Dark Reading is part of the Informa Tech Division of Informa PLC

This site is operated by a business or businesses owned by Informa PLC and all copyright resides with them.Informa PLC's registered office is 5 Howick Place, London SW1P 1WG. Registered in England and Wales. Number 8860726.

Attacks/Breaches

Hack of Plug-in Website Ruffles WordPress Community

An intruder thought to be a former employee used a backdoor into the WPML website to skim email addresses and send a mass email blast.

When the website of a very popular plug-in used in an amazingly popular Web content management system (CMS) is hacked, this makes for big security news — even if, according to the plug-in's publisher, there's nothing to worry about.

WordPress is used as the content platform for around 75,000,000 websites. According to some observers, WordPress is used more than all the other CMS platforms combined, and it's the platform behind roughly one-third of all the content on the Internet. So when an email message was sent to the users of popular WordPress plug-in WPML (which stands for WordPress Multi-Language) telling them that major security holes had been found in the plug-in, the collective blood pressure of WordPress users went up a notch. 

The thing is, no such security holes had been found in the plug-in that is used by publishers who present versions of their site in multiple languages. Instead, an intruder thought to be a former employee used a backdoor into the WPML website to skim email addresses and send a mass email blast to the entire list from WPML.org's own servers.

In a blog post at WPML.org, CEO Amir Helzer detailed the steps the organization had taken to remediate the damage: "We updated wpml.org, rebuilt everything and reinstalled everything. We secured access to the admin use 2-factor authentication and minimized the access that the web server has to the file system."

While the organization stressed that no payment information had been compromised, it noted that login credentials for customer accounts had been taken. The group has sent legitimate follow-up email message to all users and is requiring them to reset their password on their next login.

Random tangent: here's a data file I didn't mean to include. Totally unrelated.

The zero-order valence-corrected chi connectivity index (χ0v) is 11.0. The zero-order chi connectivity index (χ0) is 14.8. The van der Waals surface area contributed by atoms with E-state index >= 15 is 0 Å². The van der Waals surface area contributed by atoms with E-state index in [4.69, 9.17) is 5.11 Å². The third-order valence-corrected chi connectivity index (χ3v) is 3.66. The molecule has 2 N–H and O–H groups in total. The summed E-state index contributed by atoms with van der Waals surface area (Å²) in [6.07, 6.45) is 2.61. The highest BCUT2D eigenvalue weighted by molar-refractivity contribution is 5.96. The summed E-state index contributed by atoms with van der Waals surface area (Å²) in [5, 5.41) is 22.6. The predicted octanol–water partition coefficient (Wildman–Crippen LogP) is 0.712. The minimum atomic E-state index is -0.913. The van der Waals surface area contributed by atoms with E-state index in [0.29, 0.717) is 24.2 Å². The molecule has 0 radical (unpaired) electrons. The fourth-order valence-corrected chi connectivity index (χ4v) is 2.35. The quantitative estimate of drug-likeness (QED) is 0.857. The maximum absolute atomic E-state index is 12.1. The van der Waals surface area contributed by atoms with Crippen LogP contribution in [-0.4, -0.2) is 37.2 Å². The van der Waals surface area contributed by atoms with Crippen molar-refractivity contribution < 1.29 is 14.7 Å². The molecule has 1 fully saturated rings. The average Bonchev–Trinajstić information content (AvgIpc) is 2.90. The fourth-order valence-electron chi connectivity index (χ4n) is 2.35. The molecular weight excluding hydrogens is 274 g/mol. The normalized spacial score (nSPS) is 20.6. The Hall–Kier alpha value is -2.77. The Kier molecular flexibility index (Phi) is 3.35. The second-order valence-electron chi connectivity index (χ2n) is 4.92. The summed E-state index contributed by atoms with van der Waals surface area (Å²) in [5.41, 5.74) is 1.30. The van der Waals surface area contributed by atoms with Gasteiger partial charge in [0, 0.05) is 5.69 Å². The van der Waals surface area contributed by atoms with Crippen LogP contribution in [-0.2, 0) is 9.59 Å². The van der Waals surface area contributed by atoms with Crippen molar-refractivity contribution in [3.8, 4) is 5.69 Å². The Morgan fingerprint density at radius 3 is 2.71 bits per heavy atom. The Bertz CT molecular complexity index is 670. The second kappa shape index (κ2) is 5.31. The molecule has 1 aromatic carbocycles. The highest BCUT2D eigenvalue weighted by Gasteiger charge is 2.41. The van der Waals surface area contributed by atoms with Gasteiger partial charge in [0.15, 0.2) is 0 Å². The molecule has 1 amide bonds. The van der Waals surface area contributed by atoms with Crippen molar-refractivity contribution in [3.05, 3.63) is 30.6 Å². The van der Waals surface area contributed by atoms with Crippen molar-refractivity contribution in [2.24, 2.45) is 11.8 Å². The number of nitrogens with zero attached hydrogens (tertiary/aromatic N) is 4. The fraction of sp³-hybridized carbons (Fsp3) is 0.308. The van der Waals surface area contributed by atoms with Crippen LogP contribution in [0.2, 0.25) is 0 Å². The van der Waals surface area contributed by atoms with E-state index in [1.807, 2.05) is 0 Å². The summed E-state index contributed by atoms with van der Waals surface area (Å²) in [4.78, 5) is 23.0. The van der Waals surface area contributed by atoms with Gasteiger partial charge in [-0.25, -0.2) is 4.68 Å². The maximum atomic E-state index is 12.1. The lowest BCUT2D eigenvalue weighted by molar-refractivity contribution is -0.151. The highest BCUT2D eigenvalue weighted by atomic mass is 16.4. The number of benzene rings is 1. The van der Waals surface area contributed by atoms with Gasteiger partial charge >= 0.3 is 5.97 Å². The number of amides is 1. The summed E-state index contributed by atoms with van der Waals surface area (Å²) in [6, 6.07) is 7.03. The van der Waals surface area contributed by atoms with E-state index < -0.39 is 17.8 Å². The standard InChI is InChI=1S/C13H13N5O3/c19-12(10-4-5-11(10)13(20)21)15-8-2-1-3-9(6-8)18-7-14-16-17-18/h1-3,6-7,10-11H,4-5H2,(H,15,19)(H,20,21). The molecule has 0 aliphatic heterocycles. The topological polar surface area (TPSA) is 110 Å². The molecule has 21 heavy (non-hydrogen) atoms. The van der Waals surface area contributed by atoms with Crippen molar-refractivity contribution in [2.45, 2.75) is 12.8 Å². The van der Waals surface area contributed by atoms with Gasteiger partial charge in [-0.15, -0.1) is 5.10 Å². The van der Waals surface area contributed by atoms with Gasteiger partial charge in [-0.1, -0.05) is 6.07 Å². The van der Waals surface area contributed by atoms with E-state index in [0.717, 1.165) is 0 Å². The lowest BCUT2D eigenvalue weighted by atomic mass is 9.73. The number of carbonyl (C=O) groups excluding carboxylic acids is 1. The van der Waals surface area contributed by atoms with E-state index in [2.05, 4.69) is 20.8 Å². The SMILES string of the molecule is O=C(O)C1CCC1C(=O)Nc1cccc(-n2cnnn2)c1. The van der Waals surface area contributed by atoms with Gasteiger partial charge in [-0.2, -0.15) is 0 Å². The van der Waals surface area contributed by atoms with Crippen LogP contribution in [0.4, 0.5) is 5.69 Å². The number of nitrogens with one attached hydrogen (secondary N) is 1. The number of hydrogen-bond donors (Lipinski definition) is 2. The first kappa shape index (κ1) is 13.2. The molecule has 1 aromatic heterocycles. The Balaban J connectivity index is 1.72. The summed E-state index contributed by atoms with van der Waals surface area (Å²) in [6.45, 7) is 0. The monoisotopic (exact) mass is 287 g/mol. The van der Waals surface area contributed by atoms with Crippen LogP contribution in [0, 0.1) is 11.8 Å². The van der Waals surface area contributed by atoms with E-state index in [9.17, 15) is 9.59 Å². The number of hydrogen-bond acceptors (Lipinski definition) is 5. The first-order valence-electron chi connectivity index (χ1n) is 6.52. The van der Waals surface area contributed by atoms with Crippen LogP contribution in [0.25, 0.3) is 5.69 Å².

In a statement provided to Dark Reading, Bill Evans, vice president of marketing for One Identity described a likely contributor to the hack. "In the case of this developer, they likely had access to a privileged account password, a database password, or an administrator password that was shared by many employees for the purpose of doing maintenance on critical systems." Helzer confirmed much of this in his blog post when he wrote, "Our data shows that the hacker used inside information (an old SSH password) and a hole that he left for himself while he was our employee."

In his extended statement, Evans stressed the importance of good privileged access management practices to eliminate the possibility of old and outdated passwords stored in code or DevOps config files.

Related Content:

Curtis Franklin Jr. is Senior Analyst at Omdia, focusing on enterprise security management. Curtis has been writing about technologies and products in computing and networking since the early 1980s. He has been on staff and contributed to technology-industry publications ... View Full Bio
 

Recommended Reading:

Comment  | 
Print  | 
More Insights
Comments
Newest First  |  Oldest First  |  Threaded View
Commentary
Cyberattacks Are Tailored to Employees ... Why Isn't Security Training?
Tim Sadler, CEO and co-founder of Tessian,  6/17/2021
Edge-DRsplash-10-edge-articles
7 Powerful Cybersecurity Skills the Energy Sector Needs Most
Pam Baker, Contributing Writer,  6/22/2021
News
Microsoft Disrupts Large-Scale BEC Campaign Across Web Services
Kelly Sheridan, Staff Editor, Dark Reading,  6/15/2021
Register for Dark Reading Newsletters
White Papers
Video
Cartoon
Current Issue
The State of Cybersecurity Incident Response
In this report learn how enterprises are building their incident response teams and processes, how they research potential compromises, how they respond to new breaches, and what tools and processes they use to remediate problems and improve their cyber defenses for the future.
Flash Poll
How Enterprises are Developing Secure Applications
How Enterprises are Developing Secure Applications
Recent breaches of third-party apps are driving many organizations to think harder about the security of their off-the-shelf software as they continue to move left in secure software development practices.
Twitter Feed
Dark Reading - Bug Report
Bug Report
Enterprise Vulnerabilities
From DHS/US-CERT's National Vulnerability Database
CVE-2021-2322
PUBLISHED: 2021-06-23
Vulnerability in OpenGrok (component: Web App). Versions that are affected are 1.6.7 and prior. Easily exploitable vulnerability allows low privileged attacker with network access via HTTPS to compromise OpenGrok. Successful attacks of this vulnerability can result in takeover of OpenGrok. CVSS 3.1 ...
CVE-2021-20019
PUBLISHED: 2021-06-23
A vulnerability in SonicOS where the HTTP server response leaks partial memory by sending a crafted HTTP request, this can potentially lead to an internal sensitive data disclosure vulnerability.
CVE-2021-21809
PUBLISHED: 2021-06-23
A command execution vulnerability exists in the default legacy spellchecker plugin in Moodle 3.10. A specially crafted series of HTTP requests can lead to command execution. An attacker must have administrator privileges to exploit this vulnerabilities.
CVE-2021-34067
PUBLISHED: 2021-06-23
Heap based buffer overflow in tsMuxer 2.6.16 allows attackers to cause a Denial of Service (DoS) by running the application with a crafted file.
CVE-2021-34068
PUBLISHED: 2021-06-23
Heap based buffer overflow in tsMuxer 2.6.16 allows attackers to cause a Denial of Service (DoS) by running the application with a crafted file.